What, I ask, more graceful, more gay-coloured, than flowers? What, I say, more delightful than lilies or roses? “And if God so clothe the grass, which is to-day in the field, and to morrow is cast into the oven, how much more will He clothe you, O ye of little faith!” Here the particle what (ti) banishes variety in food. For this is shown from the Scripture, “Take no thought what things ye shall eat, or what things ye shall drink.” For to take thought of these things argues greed and luxury. Now eating, considered merely by itself, is the sign of necessity; repletion, as we have said, of want. Whatever is beyond that, is the sign of superfluity. And what is superfluous, Scripture declares to be of the devil. The subjoined expression makes the meaning plain. For having said, “Seek not what ye shall eat, or what ye shall drink,” He added, “Neither be ye of doubtful (or lofty) mind.” Now pride and luxury make men waverers (or raise them aloft) from the truth; and the voluptuousness, which indulges in superfluities, leads away from the truth. Wherefore He says very beautifully, “And all these things do the nations of the world seek after.” The nations are the dissolute and the foolish. And what are these things which He specifies? Luxury, voluptuousness, rich cooking, dainty feeding, gluttony. These are the “What?”
And of bare sustenance, dry and moist, as being necessaries He says, “Your Father knoweth that ye need these.” And if, in a word, we are naturally given to seeking, let us not destroy the faculty of seeking by directing it to luxury, but let us excite it to the discovery of truth. For He says, “Seek ye the kingdom of God, and the materials of sustenance shall be added to you.” Chapter XI
“But you also oppose Scripture, seeing it expressly cries “Seek first the kingdom of heaven, and all these things shall be added unto you.” But if all things have been conferred on you, and all things allowed you, and “if all things are lawful, yet all things are not expedient,” says the apostle. God brought our race into communion by first imparting what was His own, when He gave His own Word, common to all, and made all things for all. All things therefore are common, and not for the rich to appropriate an undue share. That expression, therefore, “I possess, and possess in abundance: why then should I not enjoy?” is suitable neither to the man, nor to society. But more worthy of love is that: “I have: why should I not give to those who need?” For such an one–one who fulfils the command, “Thou shalt love thy neighbour as thyself”–is perfect. For this is the true luxury–the treasured wealth. But that which is squandered on foolish lusts is to be reckoned waste, not expenditure. For God has given to us, I know well, the liberty of use, but only so far as necessary; and He has determined that the use should be common. And it is monstrous for one to live in luxury, while many are in want. How much more glorious is it to do good to many, than to live sumptuously! How much wiser to spend money on human being, than on jewels and gold! How much more useful to acquire decorous friends, than lifeless ornaments! Whom have lands ever benefited so much as conferring favours has? It remains for us, therefore, to do away with this allegation: Who, then, will have the more sumptuous things, if all select the simpler? Men, I would say, if they make use of them impartially and indifferently. But if it be impossible for all to exercise self-restraint, yet, with a view to the use of what is necessary, we must seek after what can be most readily procured, bidding a long farewell to these superfluities.” Chapter XIII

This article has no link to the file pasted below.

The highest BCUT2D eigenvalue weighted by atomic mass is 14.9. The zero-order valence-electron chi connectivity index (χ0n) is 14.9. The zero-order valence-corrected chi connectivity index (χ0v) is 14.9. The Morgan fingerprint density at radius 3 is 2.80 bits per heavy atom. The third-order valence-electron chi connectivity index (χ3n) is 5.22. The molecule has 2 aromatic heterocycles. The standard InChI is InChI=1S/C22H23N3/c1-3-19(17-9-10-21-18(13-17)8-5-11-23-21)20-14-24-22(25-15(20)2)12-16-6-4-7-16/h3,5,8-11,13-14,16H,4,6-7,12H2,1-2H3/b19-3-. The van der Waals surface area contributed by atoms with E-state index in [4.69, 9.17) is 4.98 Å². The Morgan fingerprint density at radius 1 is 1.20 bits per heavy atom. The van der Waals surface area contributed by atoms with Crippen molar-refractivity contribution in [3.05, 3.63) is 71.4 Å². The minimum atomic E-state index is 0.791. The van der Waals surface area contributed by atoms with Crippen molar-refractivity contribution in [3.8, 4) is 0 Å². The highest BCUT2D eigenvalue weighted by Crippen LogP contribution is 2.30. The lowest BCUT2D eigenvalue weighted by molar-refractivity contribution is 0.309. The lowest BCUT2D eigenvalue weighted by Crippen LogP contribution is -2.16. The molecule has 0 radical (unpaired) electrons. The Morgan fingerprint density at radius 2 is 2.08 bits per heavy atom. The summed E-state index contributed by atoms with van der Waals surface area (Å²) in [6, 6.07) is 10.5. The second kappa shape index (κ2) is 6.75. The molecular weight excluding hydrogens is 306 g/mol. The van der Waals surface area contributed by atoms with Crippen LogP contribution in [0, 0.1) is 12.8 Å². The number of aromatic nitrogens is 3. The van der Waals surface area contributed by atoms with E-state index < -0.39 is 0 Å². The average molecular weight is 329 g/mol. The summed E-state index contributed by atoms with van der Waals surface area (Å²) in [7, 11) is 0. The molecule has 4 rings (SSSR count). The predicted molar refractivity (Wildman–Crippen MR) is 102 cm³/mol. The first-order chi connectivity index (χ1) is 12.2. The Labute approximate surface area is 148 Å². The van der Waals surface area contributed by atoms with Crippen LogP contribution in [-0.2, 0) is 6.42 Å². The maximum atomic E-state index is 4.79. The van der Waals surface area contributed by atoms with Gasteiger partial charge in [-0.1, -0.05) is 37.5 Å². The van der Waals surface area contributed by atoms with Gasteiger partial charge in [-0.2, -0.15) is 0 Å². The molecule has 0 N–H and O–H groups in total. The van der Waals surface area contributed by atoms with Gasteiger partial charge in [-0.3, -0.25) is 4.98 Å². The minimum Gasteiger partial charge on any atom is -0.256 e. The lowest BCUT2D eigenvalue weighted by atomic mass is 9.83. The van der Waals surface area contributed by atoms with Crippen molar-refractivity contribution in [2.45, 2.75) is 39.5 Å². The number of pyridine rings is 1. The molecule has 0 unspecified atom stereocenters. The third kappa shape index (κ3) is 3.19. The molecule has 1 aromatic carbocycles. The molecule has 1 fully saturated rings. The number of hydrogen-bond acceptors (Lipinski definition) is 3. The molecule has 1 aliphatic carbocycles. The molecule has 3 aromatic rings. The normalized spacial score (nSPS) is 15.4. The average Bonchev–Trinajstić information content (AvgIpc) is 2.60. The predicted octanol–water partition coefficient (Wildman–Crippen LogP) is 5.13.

Paedagogus, Book III
Clement of Alexandria continued his theme of holy living in Book III by addressing the issues of true beauty, excessive embellishing of the body and themselves, with whom to associate, behavior in the public baths, personal wealth, exercises suited to a good life, and temperance in all things. Here’s how Clement introduced the concept of True Beauty –
“It is then, as appears, the greatest of all lessons to know one’s self. For if one knows himself, he will know God; and knowing God, he will be made like God, not by wearing gold or long robes, but by well-doing, and by requiring as few things as possible.
Now, God alone is in need of nothing, and rejoices most when He sees us bright with the ornament of intelligence; and then, too, rejoices in him who is arrayed in chastity, the sacred stole of the body. Since then the soul consists of three divisions; the intellect, which is called the reasoning faculty, is the inner man, which is the ruler of this man that is seen. And that one, in another respect, God guides. But the irascible part, being brutal, dwells near to insanity. And appetite, which is the third department, is many-shaped above Proteus, the varying sea-god, who changed himself now into one shape, now into another; and it allures to adulteries, to licentiousness, to seductions.” Chapter I
Clement of Alexandria also expressed concerns about luxury among Christians in Book III. As we read about the behavior of men and women in the 3rd century, we quickly see how things have not changed much in 18 centuries.
“So those women who wear gold, occupying themselves in curling at their locks, and engaged in anointing their cheeks, painting their eyes, and dyeing their hair, and practising the other pernicious arts of luxury, decking the covering of flesh,–in truth, imitate the Egyptians, in order to attract their infatuated lovers.” Chapter II